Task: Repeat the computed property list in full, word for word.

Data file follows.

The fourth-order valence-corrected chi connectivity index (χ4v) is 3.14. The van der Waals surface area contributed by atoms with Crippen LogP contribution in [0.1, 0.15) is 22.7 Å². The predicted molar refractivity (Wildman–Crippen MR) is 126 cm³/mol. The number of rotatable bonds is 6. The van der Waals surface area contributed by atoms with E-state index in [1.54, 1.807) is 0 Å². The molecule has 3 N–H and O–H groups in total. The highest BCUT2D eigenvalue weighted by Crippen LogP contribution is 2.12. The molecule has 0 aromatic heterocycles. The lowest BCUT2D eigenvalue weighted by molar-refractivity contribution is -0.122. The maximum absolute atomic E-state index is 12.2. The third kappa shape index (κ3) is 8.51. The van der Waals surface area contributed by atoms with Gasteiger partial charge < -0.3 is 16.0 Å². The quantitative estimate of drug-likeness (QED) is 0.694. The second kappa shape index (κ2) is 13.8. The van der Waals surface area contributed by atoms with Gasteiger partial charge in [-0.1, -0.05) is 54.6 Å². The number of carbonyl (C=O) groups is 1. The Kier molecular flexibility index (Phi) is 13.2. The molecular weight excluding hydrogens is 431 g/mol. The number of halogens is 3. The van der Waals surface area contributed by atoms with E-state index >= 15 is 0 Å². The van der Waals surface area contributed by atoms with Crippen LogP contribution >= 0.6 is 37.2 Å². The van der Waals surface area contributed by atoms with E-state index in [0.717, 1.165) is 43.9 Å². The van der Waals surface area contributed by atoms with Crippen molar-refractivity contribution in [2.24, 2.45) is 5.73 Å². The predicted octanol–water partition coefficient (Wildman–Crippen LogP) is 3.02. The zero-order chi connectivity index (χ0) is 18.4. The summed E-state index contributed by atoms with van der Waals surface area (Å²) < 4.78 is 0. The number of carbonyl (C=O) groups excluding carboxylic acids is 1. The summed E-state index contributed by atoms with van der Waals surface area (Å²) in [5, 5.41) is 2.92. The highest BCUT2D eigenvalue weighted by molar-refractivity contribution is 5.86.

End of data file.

The fourth-order valence-corrected chi connectivity index (χ4v) is 3.14. The van der Waals surface area contributed by atoms with Crippen LogP contribution in [0.1, 0.15) is 22.7 Å². The predicted molar refractivity (Wildman–Crippen MR) is 126 cm³/mol. The number of rotatable bonds is 6. The van der Waals surface area contributed by atoms with E-state index in [1.54, 1.807) is 0 Å². The molecule has 3 N–H and O–H groups in total. The highest BCUT2D eigenvalue weighted by Crippen LogP contribution is 2.12. The molecule has 0 aromatic heterocycles. The lowest BCUT2D eigenvalue weighted by molar-refractivity contribution is -0.122. The maximum absolute atomic E-state index is 12.2. The third kappa shape index (κ3) is 8.51. The van der Waals surface area contributed by atoms with Gasteiger partial charge < -0.3 is 16.0 Å². The quantitative estimate of drug-likeness (QED) is 0.694. The second kappa shape index (κ2) is 13.8. The van der Waals surface area contributed by atoms with Gasteiger partial charge in [-0.1, -0.05) is 54.6 Å². The number of carbonyl (C=O) groups is 1. The Kier molecular flexibility index (Phi) is 13.2. The molecular weight excluding hydrogens is 431 g/mol. The number of halogens is 3. The van der Waals surface area contributed by atoms with E-state index >= 15 is 0 Å². The van der Waals surface area contributed by atoms with Crippen LogP contribution >= 0.6 is 37.2 Å². The van der Waals surface area contributed by atoms with E-state index in [0.717, 1.165) is 43.9 Å². The van der Waals surface area contributed by atoms with Crippen molar-refractivity contribution in [2.24, 2.45) is 5.73 Å². The predicted octanol–water partition coefficient (Wildman–Crippen LogP) is 3.02. The zero-order chi connectivity index (χ0) is 18.4. The summed E-state index contributed by atoms with van der Waals surface area (Å²) < 4.78 is 0. The number of carbonyl (C=O) groups excluding carboxylic acids is 1. The summed E-state index contributed by atoms with van der Waals surface area (Å²) in [5, 5.41) is 2.92. The highest BCUT2D eigenvalue weighted by molar-refractivity contribution is 5.86.